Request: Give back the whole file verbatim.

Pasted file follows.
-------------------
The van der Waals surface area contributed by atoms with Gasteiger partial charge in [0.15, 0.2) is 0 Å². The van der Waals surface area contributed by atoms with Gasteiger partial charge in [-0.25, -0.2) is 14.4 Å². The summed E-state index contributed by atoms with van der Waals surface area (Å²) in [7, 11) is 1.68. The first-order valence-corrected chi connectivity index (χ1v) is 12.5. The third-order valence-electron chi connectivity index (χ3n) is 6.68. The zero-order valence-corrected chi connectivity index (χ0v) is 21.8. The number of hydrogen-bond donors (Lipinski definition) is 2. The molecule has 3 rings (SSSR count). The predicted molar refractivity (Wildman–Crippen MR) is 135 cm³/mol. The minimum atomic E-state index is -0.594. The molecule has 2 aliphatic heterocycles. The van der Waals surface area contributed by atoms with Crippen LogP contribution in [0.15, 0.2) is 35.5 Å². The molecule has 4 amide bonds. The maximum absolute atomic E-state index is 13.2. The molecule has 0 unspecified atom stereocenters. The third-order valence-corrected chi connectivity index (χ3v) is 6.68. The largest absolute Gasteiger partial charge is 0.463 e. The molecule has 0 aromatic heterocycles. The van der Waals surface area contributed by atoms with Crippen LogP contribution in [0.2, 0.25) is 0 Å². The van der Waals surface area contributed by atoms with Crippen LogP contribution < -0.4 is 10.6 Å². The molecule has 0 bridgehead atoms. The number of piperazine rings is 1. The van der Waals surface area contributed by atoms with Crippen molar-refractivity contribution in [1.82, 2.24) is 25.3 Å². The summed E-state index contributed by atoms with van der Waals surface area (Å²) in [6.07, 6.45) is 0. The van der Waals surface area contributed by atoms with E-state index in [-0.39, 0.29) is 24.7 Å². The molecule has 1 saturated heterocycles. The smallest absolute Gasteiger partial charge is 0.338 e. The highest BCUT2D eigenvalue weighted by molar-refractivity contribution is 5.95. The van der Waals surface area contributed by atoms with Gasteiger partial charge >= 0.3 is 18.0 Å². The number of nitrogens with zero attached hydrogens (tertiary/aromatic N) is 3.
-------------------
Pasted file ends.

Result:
The van der Waals surface area contributed by atoms with Gasteiger partial charge in [0.15, 0.2) is 0 Å². The van der Waals surface area contributed by atoms with Gasteiger partial charge in [-0.25, -0.2) is 14.4 Å². The summed E-state index contributed by atoms with van der Waals surface area (Å²) in [7, 11) is 1.68. The first-order valence-corrected chi connectivity index (χ1v) is 12.5. The third-order valence-electron chi connectivity index (χ3n) is 6.68. The zero-order valence-corrected chi connectivity index (χ0v) is 21.8. The number of hydrogen-bond donors (Lipinski definition) is 2. The molecule has 3 rings (SSSR count). The predicted molar refractivity (Wildman–Crippen MR) is 135 cm³/mol. The minimum atomic E-state index is -0.594. The molecule has 2 aliphatic heterocycles. The van der Waals surface area contributed by atoms with Crippen LogP contribution in [0.15, 0.2) is 35.5 Å². The molecule has 4 amide bonds. The maximum absolute atomic E-state index is 13.2. The molecule has 0 unspecified atom stereocenters. The third-order valence-corrected chi connectivity index (χ3v) is 6.68. The largest absolute Gasteiger partial charge is 0.463 e. The molecule has 0 aromatic heterocycles. The van der Waals surface area contributed by atoms with Crippen LogP contribution in [0.2, 0.25) is 0 Å². The van der Waals surface area contributed by atoms with Crippen LogP contribution < -0.4 is 10.6 Å². The molecule has 0 bridgehead atoms. The number of piperazine rings is 1. The van der Waals surface area contributed by atoms with Crippen molar-refractivity contribution in [1.82, 2.24) is 25.3 Å². The summed E-state index contributed by atoms with van der Waals surface area (Å²) in [6.07, 6.45) is 0. The van der Waals surface area contributed by atoms with E-state index in [-0.39, 0.29) is 24.7 Å². The molecule has 1 saturated heterocycles. The smallest absolute Gasteiger partial charge is 0.338 e. The highest BCUT2D eigenvalue weighted by molar-refractivity contribution is 5.95. The van der Waals surface area contributed by atoms with Gasteiger partial charge >= 0.3 is 18.0 Å². The number of nitrogens with zero attached hydrogens (tertiary/aromatic N) is 3.